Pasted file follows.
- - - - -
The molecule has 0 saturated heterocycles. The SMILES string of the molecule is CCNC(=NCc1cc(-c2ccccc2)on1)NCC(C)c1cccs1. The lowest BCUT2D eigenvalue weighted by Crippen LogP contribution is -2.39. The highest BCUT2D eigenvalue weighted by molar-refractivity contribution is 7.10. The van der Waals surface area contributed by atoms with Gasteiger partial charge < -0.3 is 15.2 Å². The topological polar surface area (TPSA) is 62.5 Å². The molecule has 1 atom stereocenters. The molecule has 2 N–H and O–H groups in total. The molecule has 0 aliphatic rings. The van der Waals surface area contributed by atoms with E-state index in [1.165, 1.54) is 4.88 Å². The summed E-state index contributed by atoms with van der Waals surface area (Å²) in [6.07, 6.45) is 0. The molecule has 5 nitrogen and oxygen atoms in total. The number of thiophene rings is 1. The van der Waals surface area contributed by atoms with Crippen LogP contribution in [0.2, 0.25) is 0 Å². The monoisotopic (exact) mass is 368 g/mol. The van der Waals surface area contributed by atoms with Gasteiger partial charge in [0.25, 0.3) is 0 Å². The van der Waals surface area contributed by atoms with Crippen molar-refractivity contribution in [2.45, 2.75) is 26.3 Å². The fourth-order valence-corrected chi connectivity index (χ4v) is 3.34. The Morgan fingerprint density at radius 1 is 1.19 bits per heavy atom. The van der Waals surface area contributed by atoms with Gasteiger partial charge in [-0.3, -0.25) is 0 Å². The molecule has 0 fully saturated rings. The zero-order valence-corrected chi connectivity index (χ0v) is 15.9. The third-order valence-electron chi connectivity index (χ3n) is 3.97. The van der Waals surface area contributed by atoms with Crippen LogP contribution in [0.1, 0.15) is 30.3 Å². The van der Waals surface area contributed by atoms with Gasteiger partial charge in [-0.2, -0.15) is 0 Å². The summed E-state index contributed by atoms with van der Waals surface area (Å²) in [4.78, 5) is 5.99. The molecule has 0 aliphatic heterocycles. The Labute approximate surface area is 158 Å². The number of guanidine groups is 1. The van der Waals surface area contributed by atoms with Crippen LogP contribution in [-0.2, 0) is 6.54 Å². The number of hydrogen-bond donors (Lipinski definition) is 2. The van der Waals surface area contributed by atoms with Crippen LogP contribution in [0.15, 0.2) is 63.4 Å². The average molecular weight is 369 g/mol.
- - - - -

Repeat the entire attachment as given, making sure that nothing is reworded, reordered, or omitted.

The molecule has 0 saturated heterocycles. The SMILES string of the molecule is CCNC(=NCc1cc(-c2ccccc2)on1)NCC(C)c1cccs1. The lowest BCUT2D eigenvalue weighted by Crippen LogP contribution is -2.39. The highest BCUT2D eigenvalue weighted by molar-refractivity contribution is 7.10. The van der Waals surface area contributed by atoms with Gasteiger partial charge < -0.3 is 15.2 Å². The topological polar surface area (TPSA) is 62.5 Å². The molecule has 1 atom stereocenters. The molecule has 2 N–H and O–H groups in total. The molecule has 0 aliphatic rings. The van der Waals surface area contributed by atoms with E-state index in [1.165, 1.54) is 4.88 Å². The summed E-state index contributed by atoms with van der Waals surface area (Å²) in [6.07, 6.45) is 0. The molecule has 5 nitrogen and oxygen atoms in total. The number of thiophene rings is 1. The van der Waals surface area contributed by atoms with Crippen LogP contribution in [0.2, 0.25) is 0 Å². The monoisotopic (exact) mass is 368 g/mol. The van der Waals surface area contributed by atoms with Gasteiger partial charge in [0.25, 0.3) is 0 Å². The van der Waals surface area contributed by atoms with Crippen molar-refractivity contribution in [2.45, 2.75) is 26.3 Å². The fourth-order valence-corrected chi connectivity index (χ4v) is 3.34. The Morgan fingerprint density at radius 1 is 1.19 bits per heavy atom. The van der Waals surface area contributed by atoms with Gasteiger partial charge in [-0.3, -0.25) is 0 Å². The molecule has 0 fully saturated rings. The zero-order valence-corrected chi connectivity index (χ0v) is 15.9. The third-order valence-electron chi connectivity index (χ3n) is 3.97. The van der Waals surface area contributed by atoms with Crippen LogP contribution in [0.1, 0.15) is 30.3 Å². The van der Waals surface area contributed by atoms with Gasteiger partial charge in [-0.2, -0.15) is 0 Å². The summed E-state index contributed by atoms with van der Waals surface area (Å²) in [4.78, 5) is 5.99. The molecule has 0 aliphatic heterocycles. The Labute approximate surface area is 158 Å². The number of guanidine groups is 1. The van der Waals surface area contributed by atoms with Crippen LogP contribution in [-0.2, 0) is 6.54 Å². The number of hydrogen-bond donors (Lipinski definition) is 2. The van der Waals surface area contributed by atoms with Crippen LogP contribution in [0.15, 0.2) is 63.4 Å². The average molecular weight is 369 g/mol.